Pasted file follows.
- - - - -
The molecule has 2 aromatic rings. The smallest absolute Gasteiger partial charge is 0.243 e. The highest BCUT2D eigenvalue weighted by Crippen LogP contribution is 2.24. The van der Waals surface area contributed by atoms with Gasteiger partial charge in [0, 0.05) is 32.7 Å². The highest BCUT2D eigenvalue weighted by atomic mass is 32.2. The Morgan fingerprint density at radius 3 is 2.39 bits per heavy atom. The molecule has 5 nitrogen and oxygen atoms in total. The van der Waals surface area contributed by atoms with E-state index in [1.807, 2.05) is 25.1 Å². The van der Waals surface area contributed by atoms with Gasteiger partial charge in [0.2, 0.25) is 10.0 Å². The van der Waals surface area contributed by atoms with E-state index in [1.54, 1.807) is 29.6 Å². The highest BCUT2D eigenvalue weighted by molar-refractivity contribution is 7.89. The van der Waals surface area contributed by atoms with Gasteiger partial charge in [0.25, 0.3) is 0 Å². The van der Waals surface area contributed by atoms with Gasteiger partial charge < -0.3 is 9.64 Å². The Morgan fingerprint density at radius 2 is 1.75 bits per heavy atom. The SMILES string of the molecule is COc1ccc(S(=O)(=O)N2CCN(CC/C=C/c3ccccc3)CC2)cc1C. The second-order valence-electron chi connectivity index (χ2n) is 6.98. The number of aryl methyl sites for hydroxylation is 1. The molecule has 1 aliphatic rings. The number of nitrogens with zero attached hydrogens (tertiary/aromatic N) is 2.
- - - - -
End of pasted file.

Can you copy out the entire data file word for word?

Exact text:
The molecule has 2 aromatic rings. The smallest absolute Gasteiger partial charge is 0.243 e. The highest BCUT2D eigenvalue weighted by Crippen LogP contribution is 2.24. The van der Waals surface area contributed by atoms with Gasteiger partial charge in [0, 0.05) is 32.7 Å². The highest BCUT2D eigenvalue weighted by atomic mass is 32.2. The Morgan fingerprint density at radius 3 is 2.39 bits per heavy atom. The molecule has 5 nitrogen and oxygen atoms in total. The van der Waals surface area contributed by atoms with E-state index in [1.807, 2.05) is 25.1 Å². The van der Waals surface area contributed by atoms with Gasteiger partial charge in [0.2, 0.25) is 10.0 Å². The van der Waals surface area contributed by atoms with E-state index in [1.54, 1.807) is 29.6 Å². The highest BCUT2D eigenvalue weighted by molar-refractivity contribution is 7.89. The van der Waals surface area contributed by atoms with Gasteiger partial charge in [0.25, 0.3) is 0 Å². The van der Waals surface area contributed by atoms with Gasteiger partial charge < -0.3 is 9.64 Å². The Morgan fingerprint density at radius 2 is 1.75 bits per heavy atom. The SMILES string of the molecule is COc1ccc(S(=O)(=O)N2CCN(CC/C=C/c3ccccc3)CC2)cc1C. The second-order valence-electron chi connectivity index (χ2n) is 6.98. The number of aryl methyl sites for hydroxylation is 1. The molecule has 1 aliphatic rings. The number of nitrogens with zero attached hydrogens (tertiary/aromatic N) is 2.